Well, life happens. I was determined that Christ had the answers to life's problems:
When I was lonely in my marriage, I was told to find comfort in the Holy Spirit, when I spent sleepless nights by the hospital bed of my sick daughter, I was admonished that maybe this is just "God's will" and I would need to accept. When I asked theological questions that had no answers, I was told to have faith. In a word, I felt like I was told to not think, not feel and or have needs. I constantly berated myself for not being able to measure up and have the faith I so desired.
A few years ago our family was going through one crisis after another. Our teenage son had turned rebellious and run away twice, and our daughter was in and out of the hospital, confined to a wheelchair and the medical establishment had little in terms of help for her. It felt like everyday it was a chore just to move through the day. I clung to my faith as troubles crashed down on us like waves upon the sand. We managed to survive the upheaval in our family, and life began to take on a new direction as our son came back to his senses and our daughters health improved.
Although the seeds of doubt had been sown awhile back, with all I had to manage on a daily basis (6 kids, homeschooling, health issues, hospitalizations, etc.) I gave myself little time to actually THINK about things. Last year (2008) my daughter discovered the raw foods diet (www.bethanysstory.com) and decided to try it as a way of dealing with her continuing health crisis. At this point she had been in a wheelchair for 3 years due to a tetanus shot reaction and various other chronic illnesses. We had sought the very best medical help, but with no improvement. This seemed so simple (eats lots of raw fruits, veggies, nuts and seeds). I figured, hey it can't hurt and maybe we'll both lose some unwanted pounds. On March 2 2008 we embarked on a journey that totally changed our lives. As her body slowly began to respond to the amazing nutrition she was receiving, we both noticed an increasing awareness, a "spiritual" awakening, a desire to be close to the earth, to be in the sun, to walk barefoot in the grass. I felt like my eyes were opening for the first time to the world around me. I started reading books by Melody Beattie and Louise Hay as a way of personal emotional healing. Gradually, I allowed myself the option of questioning the spiritual life I had been practicing for 20 years.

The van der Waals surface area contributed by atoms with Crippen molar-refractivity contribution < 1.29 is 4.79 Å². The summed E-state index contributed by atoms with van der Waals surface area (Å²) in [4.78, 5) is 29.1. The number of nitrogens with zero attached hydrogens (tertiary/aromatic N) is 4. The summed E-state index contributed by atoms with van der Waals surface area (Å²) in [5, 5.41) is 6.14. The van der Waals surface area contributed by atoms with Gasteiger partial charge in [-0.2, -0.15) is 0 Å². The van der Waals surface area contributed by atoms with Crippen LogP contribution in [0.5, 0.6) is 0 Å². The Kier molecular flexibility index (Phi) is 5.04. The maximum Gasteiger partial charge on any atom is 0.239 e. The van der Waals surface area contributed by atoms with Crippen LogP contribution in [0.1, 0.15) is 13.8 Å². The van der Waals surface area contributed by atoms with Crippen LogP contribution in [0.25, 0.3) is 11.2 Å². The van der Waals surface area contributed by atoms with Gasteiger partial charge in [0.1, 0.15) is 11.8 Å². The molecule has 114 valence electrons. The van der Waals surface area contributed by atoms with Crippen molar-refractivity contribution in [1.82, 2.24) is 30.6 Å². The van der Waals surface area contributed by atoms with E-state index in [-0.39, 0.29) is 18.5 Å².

By the end of summer, her health had been completely restored, walking, dancing, and enjoying her life as a new person. My heart was open to meditating, and other practices that helped me develop a new way of moving through my life with more awareness. One Sunday I decided to stay home (What? My husband was not happy). Eventually it was every other week, until I could not bring myself to sit under the influence of the negative sermons and worship of a deity that I could no longer believe in.
It's not the end of the story, though. Being able to think freely, question, learn about this amazing world are all things that feel so refreshing. I feel like I have awakened from a drug induced stupor, to find that reality is indeed much better than fiction.